Several authors have compiled the results of regional studies (Flatz 1987; Kretchmer 1993; Sahi 1994). Some of the major findings are summarized here in Table IV.E.6.1.

It should be noted that data for northern India and Pakistan are suspect and that figures for Finno-Ugrian groups in northern Russia and western Siberia (Khanty, Mansi, Mari, Mordva, Nentsy) are based on small, possibly unrepresentative, samples and older methods (Valenkevich and Yakhontova 1991; Kozlov, Sheremeteva, and Kondik 1992). There is little hard information for the Balkan or Iberian peninsulas, Slavic territories east of Poland, Siberia, central Asia, or the Indian subcontinent. It would also be interesting to have more data on East African pastoralists, such as the Maasai, and on Baggara Arab and other cattle-keeping groups of the West African Sahel.

A high proportion of lactase persisters was noted in northwestern Europe in the early 1970s, and there were similar reports from northern India, from Bedouin and other pastoral populations in the Middle East and northern Africa, and from the Tutsi pastoralists of the Uganda-Rwanda region of East Africa. Very low rates were found among eastern, and most southern, Asians, most Africans, and native populations of the Americas and the Pacific, and only modest rates were found in southern and eastern Europe. In North and South America, Australia, and New Zealand, adult lactase ability is closely linked to place of origin; for example, white Australians resemble their European counterparts in lactase persistence, whereas Aborigines are almost entirely lactose intolerant. Varying degrees of Spanish and Indian ancestry may explain regional differences in Mexico (Rosado et al. 1994). Similarly, a higher than expected prevalence of lactase persistence among Buryat Mongols of Russia’s Lake Baikal region may be due to gene flow from European Russians (Kozlov et al. 1992).

Adult lactase capability appears to have evolved in two, and possibly three, geographic areas. The case is clearest and best documented for northern Europe, where there are very high percentages around the Baltic and North Seas. High levels of lactase persistence seem closely linked to Germanic and Finnic groups. Scandinavia, northern Germany, and Britain have high levels, as do the Finns and Estonians, the Finnic Izhorians west of St. Petersburg, the Mari of the middle Volga basin, and, to a lesser extent, their more distant relations, the Hungarians.

There is a general north—south gradient in Europe, which is evident within Germany, France, Italy, and perhaps Greece. As noted, more information is needed for Spain, Portugal, and eastern Europe, but there may be something of a west—east gradient in the Slavic lands. Varying frequencies of the LAC*P allele among Lapp groups may be related to differing lengths of historical use of reindeer and cow’s milk and to admixture with other Scandinavians (Sahi 1994).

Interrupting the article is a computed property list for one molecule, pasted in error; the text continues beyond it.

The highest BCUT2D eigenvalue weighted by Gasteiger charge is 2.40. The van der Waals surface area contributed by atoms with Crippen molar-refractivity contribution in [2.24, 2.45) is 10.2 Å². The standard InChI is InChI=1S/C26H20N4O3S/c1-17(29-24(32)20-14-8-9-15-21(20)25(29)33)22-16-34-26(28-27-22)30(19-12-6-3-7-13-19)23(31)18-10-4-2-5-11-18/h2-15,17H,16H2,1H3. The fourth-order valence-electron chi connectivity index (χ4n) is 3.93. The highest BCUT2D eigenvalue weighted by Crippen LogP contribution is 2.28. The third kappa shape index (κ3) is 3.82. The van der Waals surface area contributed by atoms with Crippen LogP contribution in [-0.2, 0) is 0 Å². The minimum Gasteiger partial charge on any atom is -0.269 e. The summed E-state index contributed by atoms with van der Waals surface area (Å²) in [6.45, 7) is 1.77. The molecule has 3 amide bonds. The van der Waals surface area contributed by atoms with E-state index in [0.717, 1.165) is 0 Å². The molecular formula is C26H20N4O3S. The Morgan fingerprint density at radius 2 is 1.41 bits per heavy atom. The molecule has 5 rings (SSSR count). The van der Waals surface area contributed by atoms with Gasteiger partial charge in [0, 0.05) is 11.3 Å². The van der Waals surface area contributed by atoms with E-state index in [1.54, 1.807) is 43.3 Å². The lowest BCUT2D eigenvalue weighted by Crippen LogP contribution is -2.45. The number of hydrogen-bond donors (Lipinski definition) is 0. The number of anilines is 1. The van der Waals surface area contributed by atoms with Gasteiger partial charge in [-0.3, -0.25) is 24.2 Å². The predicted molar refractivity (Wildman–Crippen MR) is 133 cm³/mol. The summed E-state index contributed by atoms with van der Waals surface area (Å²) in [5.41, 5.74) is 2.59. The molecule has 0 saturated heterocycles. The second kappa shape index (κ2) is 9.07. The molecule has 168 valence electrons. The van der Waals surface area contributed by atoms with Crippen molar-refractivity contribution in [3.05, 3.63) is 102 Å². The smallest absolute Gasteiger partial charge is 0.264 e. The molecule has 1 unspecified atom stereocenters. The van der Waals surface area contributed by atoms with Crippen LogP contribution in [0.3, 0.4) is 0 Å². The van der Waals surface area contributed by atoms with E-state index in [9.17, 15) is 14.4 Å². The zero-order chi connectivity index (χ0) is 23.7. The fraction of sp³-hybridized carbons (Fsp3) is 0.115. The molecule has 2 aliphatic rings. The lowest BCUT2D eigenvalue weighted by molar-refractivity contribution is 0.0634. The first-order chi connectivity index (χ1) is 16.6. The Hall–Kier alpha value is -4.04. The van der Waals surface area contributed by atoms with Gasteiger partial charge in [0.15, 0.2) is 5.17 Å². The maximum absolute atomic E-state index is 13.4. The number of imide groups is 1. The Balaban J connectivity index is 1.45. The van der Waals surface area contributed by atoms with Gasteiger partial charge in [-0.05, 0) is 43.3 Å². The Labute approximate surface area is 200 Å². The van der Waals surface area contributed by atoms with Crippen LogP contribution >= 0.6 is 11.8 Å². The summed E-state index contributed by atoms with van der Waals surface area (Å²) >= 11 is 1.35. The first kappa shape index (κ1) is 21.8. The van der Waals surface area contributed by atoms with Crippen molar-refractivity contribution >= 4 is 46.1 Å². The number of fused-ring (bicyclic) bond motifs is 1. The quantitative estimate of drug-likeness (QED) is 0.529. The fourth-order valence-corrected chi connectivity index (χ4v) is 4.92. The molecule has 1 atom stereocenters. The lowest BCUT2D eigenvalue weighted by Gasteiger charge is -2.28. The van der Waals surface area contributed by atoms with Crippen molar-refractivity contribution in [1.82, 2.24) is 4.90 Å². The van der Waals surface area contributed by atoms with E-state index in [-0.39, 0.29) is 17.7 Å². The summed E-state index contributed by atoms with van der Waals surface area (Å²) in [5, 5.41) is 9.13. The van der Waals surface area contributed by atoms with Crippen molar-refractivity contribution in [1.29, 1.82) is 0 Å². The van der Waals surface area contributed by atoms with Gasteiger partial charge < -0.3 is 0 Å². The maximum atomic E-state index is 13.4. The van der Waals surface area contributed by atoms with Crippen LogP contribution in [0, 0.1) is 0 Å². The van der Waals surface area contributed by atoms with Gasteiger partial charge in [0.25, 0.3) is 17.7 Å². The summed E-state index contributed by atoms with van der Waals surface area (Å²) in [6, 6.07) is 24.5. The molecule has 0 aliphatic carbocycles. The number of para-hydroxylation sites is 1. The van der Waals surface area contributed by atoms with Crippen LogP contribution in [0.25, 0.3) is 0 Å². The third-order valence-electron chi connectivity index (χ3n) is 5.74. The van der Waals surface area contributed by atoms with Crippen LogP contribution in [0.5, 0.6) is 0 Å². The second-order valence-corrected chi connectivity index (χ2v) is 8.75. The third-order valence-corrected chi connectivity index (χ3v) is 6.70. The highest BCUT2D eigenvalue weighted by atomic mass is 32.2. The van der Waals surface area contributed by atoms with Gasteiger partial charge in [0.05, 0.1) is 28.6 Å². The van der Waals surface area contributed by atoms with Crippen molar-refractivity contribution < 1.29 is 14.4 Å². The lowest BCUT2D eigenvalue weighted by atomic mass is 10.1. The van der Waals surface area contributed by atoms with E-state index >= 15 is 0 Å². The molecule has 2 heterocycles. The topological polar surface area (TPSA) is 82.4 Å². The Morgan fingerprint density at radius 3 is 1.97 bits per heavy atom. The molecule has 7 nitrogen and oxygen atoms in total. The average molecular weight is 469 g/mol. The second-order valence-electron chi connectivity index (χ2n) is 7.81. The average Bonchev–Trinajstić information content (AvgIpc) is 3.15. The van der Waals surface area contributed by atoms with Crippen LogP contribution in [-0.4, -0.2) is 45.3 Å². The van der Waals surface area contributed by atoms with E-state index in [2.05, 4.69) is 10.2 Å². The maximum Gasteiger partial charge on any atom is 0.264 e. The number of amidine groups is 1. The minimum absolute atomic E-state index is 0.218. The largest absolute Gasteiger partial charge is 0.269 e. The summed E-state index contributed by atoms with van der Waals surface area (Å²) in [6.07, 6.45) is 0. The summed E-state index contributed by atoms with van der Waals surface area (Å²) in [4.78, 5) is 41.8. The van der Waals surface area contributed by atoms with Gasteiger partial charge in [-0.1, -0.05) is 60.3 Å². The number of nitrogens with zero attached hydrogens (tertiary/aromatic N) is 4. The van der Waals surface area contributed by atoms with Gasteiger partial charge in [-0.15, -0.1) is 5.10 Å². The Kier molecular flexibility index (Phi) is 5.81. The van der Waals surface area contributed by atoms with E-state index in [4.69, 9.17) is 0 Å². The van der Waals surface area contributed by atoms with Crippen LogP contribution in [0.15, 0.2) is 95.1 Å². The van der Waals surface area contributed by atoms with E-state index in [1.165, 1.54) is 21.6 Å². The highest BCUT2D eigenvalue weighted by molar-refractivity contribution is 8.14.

The second center of adult lactase persistence lies in the arid lands of Arabia, the Sahara, and eastern Sudan. There, lactase persistence characterizes only nomadic populations heavily dependent on camels and cattle, such as the Bedouin Arabs, the Tuareg of the Sahara, the Fulani of the West African Sahel, and the Beja and Kabbabish of Sudan. Lower rates among Nigerian Fulani may indicate a higher degree of genetic mixing with other peoples than among the Fulani of Senegal. In contrast, surrounding urban and agricultural populations, whether Arab, Turkish, Iranian, or African, have very low rates. It is interesting to note that the Somali sample also had a low frequency of the LAC*P allele. Possibly, pastoral Somali have higher prevalences than their urban compatriots.

A third center of adult lactase persistence has been suggested among the Tutsi population of the Uganda-Rwanda area of the East African interior. The Tutsi are an aristocratic cattle-herding caste of Nilotic descent who have traditionally ruled over agricultural Bantu-speakers. Table IV.E.6.1 shows that only 7 percent of a sample of 65 Tutsi adults were lactase deficient, but the data are old, there certainly has been some mixture with Bantu-speakers, and the study should be replicated. The Nilotic peoples of the southern Sudan, whence the Tutsi originated a few centuries ago, do not display this trait. Unless the Tutsi result can be confirmed, and the Maasai and other East African Nilotic groups can be tested, this third center of the LAC*P allele must be considered doubtful. If it does exist, it probably arose as a fairly recent mutation, as there are no obvious historical mechanisms to account for gene flow between the Tutsi and desert dwellers farther north.

Evolution of Lactase Persistence

Frederick J. Simoons (1969, 1970) has advanced the thesis that lactase persistence is closely linked to dairying. His culture-evolution hypothesis is that groups that kept cattle and other milk animals would gain a selective advantage if adults retained the ability to use milk and milk products as food.
A mutation like LAC*P would be nutritionally beneficial, and the growing number of milk-using adults would then be encouraged to devote more effort toward livestock raising. In general, the distribution of adult lactase persistence and dairy ing shows a positive relationship. In areas with